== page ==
The Tower of Babel by Pieter Breugel - courtesy de-conversion.com
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The traditional representation of the Tower of Babel is that it depicts diverse nations, the multitude of races - in an apparently confused and futile attempt at cooperation to complete the tower itself.
The gigantic proportions of this construction always seem to hint at a degree of folly, the arrogance of the human race in trying to reach the heavens through any sort of achievement.
The generally accepted premise for the confusion being that all the nations of the world speak a different language.
Turris Babel by Athanasius Kircher - courtesy rereviewed.com
I propose a subtle alternative - that the confusion is due to the constraints of language itself imposing a powerful influence upon the structuring of our thought patterns.
It will be obvious that language has developed from the ways in which we interact with our world, it is eminently human and is imprinted with our desire to communicate.
The faculty of language reveals the unconscious paradigm of ourselves and our world.
But this paradigm is an exclusively human view and is merely a layer, a purely mental construct, superimposed onto what is already there.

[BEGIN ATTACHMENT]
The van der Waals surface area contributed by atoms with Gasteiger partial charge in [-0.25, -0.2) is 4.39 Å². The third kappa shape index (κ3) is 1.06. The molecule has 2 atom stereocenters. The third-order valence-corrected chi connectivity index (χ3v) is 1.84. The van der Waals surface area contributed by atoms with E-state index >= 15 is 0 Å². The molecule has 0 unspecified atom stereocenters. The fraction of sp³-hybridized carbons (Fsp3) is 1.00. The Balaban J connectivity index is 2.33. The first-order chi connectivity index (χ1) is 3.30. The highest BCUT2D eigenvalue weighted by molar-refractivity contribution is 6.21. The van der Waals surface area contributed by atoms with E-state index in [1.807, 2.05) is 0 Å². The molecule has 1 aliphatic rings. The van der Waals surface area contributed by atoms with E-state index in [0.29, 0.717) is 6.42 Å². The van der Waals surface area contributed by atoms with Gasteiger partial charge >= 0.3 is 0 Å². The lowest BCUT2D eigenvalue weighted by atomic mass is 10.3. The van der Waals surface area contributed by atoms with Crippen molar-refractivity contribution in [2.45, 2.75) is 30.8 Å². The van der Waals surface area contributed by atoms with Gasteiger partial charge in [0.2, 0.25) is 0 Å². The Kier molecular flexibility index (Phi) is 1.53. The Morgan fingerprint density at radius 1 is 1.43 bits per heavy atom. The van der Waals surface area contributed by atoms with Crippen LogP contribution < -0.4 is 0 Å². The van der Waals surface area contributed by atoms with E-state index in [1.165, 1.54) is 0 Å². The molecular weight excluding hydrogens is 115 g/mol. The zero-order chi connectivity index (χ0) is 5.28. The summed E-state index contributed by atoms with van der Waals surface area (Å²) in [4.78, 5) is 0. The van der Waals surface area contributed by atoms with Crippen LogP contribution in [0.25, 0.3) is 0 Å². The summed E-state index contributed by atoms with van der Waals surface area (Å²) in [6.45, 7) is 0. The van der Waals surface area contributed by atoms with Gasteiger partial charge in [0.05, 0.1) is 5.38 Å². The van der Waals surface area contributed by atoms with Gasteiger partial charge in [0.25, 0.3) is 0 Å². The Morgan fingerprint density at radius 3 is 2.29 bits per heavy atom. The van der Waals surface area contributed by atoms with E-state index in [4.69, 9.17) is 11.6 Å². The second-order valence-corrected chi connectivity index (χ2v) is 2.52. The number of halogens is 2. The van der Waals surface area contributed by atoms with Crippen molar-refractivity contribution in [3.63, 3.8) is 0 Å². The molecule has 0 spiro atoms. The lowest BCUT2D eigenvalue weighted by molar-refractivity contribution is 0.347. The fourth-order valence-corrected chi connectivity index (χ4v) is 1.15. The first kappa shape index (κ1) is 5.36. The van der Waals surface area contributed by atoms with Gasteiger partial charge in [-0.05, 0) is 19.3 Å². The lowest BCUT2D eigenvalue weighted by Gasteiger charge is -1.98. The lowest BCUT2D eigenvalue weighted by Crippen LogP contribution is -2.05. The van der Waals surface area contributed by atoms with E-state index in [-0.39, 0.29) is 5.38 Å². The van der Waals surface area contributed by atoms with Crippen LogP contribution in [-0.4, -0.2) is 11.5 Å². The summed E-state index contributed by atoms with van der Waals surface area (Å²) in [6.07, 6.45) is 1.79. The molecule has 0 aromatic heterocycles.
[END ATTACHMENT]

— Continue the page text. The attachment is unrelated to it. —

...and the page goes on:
It is intrinsically the language of separation - subject and object.
Although language has room for words like "unity" & "holistic," they are nevertheless compartmentalised into merely being different concepts, alongside all the others.
Language confounds us even more with encyclopaedic lists of nouns - can you think of anything without a name?
Adjectives permit us to describe what we see or hear, allow us to attach shades of emotion to our experiences - and those emotions themselves come in such a wide variety of colours.
Verbs blinker our understanding into believing cause and effect, that actions actually occur involving subject and object.
As wonderful and necessary as the facility of language undoubtedly is, it is nevertheless only a tool.
A tool of creative, educational or habitual communication, but merely a tool.
In many ways it is not ideally equipped to communicate the absolute - having its roots and branches in the world of relativity, but as only a tool, we should not permit language to dictate to us how we think - inhabiting as often as we can, that other world, the world of silence, of the ineffable, the unspeakable - the miraculous world that simply speaks for itself, remembering that being is perhaps more profound than doing - and that the labels of Babel are useful, but not essential.
Tower of Babel by M.C.Escher - courtesy Jill Britton